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A Rich Family Tradition

After more than 50 years, horses and passion drive Green Arces Ranch through 3 generations

By Horsetrader staff - February 4th, 2010

TEMECULA – Like so many stories, it all began with a horse.

It was 1956, and a Whittier pediatrician sought the right horse to accompany his new venture, a 120-acre gentleman’s alfalfa farm in Indio. He did his homework and acquired a pair of Crabbet Arabian mares from none other than Herbert H. Reese, who ran the horse unit at Cal Poly Pomona at the time and who took the pediatrician, Dr. Harold West, under his wing and into the horse world.

“That’s how it started,” says Margaret Rich, Dr. West’s then-7-year-old daughter whose passion for horses hasn’t waned a bit at age 60.

COLLEGE STATION, Texas — Turning out a horse to pasture is commonly preferred to confinement, but research at Texas A&M University suggests that if grass is the only hay they are fed, horses can still get gastric ulcers.

According the the study, feeding alfalfa to horses that have the potential to be high performers either prevented or was therapeutic in treating stomach ulcers.

HITS Show Time! Exhibitors flock to the 2010 Desert Circuit

From the Newstrader - February 4th, 2010
Ashlee Bond, top '09 GP rider

By Daniel K. Lew / Horsetrader photo

Ashlee Bond, top '09 GP rider

THERMAL, Calif. — Last week marked the beginning of the 2010 show jumping season on the West Coast as exhibitors from all over the world are flocking to Southern California and to participate in world-class competition at the HITS Desert Horse Park.

“We are thrilled to return to the desert for another year,” said HITS President and CEO Tom Struzzieri. “This is the 19th year of the HITS Desert Circuit and we are extremely proud of the product that we offer our exhibitors. Entries continue to grow from last year and that is exciting news for the sport.”

The circuit will host 16 Qualifying Grand Prix classes for the historic Pfizer $1 Million Grand Prix, which will take place Sept. 12 in Saugerties, N.Y. In addition, HITS Thermal also offers four FEI World Cup Qualifiers during weeks II, III, IV and V, which has been attracting lots of interest from international riders from Mexico and beyond. For the finale, HITS Thermal will close out the season with a monstrous $300,000 Grand Prix of the Desert, presented by Pfizer Animal Health on Sunday, March 14.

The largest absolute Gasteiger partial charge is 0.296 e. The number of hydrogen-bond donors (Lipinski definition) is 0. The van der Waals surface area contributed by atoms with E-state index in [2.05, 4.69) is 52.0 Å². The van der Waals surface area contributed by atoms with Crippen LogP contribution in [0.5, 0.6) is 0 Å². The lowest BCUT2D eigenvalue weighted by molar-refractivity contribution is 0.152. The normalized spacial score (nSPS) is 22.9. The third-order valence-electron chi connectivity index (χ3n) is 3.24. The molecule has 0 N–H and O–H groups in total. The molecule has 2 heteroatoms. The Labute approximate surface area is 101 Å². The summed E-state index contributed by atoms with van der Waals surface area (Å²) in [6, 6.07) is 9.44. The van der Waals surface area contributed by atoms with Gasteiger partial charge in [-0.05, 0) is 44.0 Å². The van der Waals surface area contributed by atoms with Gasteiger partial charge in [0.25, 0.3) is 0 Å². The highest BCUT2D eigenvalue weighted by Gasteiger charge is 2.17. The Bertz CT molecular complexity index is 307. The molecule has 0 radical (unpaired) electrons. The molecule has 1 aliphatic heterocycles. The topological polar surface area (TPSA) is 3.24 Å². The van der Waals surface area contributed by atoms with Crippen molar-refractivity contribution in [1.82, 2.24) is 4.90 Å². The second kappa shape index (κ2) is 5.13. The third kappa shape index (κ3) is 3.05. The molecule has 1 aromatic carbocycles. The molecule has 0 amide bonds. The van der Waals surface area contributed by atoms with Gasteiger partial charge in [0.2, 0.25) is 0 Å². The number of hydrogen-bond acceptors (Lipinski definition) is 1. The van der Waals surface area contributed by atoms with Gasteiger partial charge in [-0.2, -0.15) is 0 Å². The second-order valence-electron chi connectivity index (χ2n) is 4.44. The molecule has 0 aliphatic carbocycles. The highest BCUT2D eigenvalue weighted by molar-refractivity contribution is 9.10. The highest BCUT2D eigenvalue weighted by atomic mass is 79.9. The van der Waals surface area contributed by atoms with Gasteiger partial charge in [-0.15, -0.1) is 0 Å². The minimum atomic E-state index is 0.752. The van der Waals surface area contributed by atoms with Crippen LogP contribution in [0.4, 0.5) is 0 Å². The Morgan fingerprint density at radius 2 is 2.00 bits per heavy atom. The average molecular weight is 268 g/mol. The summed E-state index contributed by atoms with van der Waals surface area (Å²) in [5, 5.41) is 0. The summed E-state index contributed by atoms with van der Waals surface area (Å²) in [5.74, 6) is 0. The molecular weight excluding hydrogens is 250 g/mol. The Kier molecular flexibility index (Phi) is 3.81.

Reining in 2010 at CRHA Winter Classic

Exhibitors start the show season at L.A. Equestrian Center

By DANIEL K. LEW / Horsetrader staff - February 4th, 2010

By Daniel K. Lew / Horsetrader photo


BURBANK — Many of California’s reining horses and riders began the new year at California Reining Horse Association’s Winter Madness Reining show, held Jan. 15-17 at Los Angeles Equestrian Center. The show offered exhibitors the chance to school or start showing their horses for the 2010 show season. CRHA also made plans to introduce classes and clinics to encourage new riders to take part in reining.

Good start to the show season
The CRHA Winter Madness show came earlier this year, since it was previously held in February or March. Many exhibitors and show officials said they benefited from the schedule change.

Riding skills: Sitting In The Saddle

By LES VOGT / Horsetrader columnist - February 4th, 2010

To be effective with your leg cues, you need to be straddling your horse with your weight resting on the bottom of your hip bones. You also want to get to where you can stay balanced in the saddle no matter where your leg is on the horse. As we’ll discuss later, you’re going to need to move your lower leg from the spot just behind the horse’s elbow, to move his shoulder, to a position way back on his barrel, the cue to move his hip. So if you feel like you need to use your legs or the stirrups on a regular basis for balance, you’ve got a long way to go before you have the freedom to use them to effectively cue your horse. Keep just enough weight in your stirrups to keep from losing them.

A playful exercise for separation anxiety

By RAY ARISS / Horsetrader columnist - February 3rd, 2010

HEY RAY!: I work with horses for a living at a major Southern California tourist attraction, but I have a problem with my own 16-year-old Quarter Horse at home. He gets extremely anxious when I take any of our other horses off of our property. He runs around, bucks, kicks out and screams so loud you can hear him a block away. How can I help him get over this before he hurts himself?
–Laura Hutchison, Corona, Calif.

HEY LAURA: Don’t feel badly — this is more common than you know. Horses act that way for many reasons. Let’s be sure we don’t “over-analyze” why your horse would act this way. We need to (1) recognize that we don’t see value in the behavior, and (2) hope that your horse recognizes his behavior is not going to get him the results he is after. Once he realizes that, he will abandon those actions and reevaluate his situation.

Remember, all your horse is trying to do here is express himself. The way we are going to help him understand his efforts are a waste of time and energy is by doing the following:

First, we have to make sure his stall or pen is tall enough and free of any unsafe obstacles. Next, we will set up a scenario where a helper will take out one of the horses from the barn and off the property. Make sure that you have communication with them so that you can ask them to come back, if needed. When your horse begins his tantrum, simply come out from a nearby place where the horse couldn’t see you and act as if the horse is calling you to interact with him. It’s key that you are not in plain sight (i.e., around the corner, behind the barn, etc.) When you do come out, simply kiss the horse off while using a long rope that you can throw and retrieve in order to keep the horse moving around the stall assertively. You want the horse to think that — by screaming and carrying on — he is calling you out to run and play. Move him around until he stops the screaming and bucking, and then back off to let him settle. Don’t stop this exercise until he looks like he’s ready to settle, then quietly retreat to your hiding spot, giving the impression that you are gone.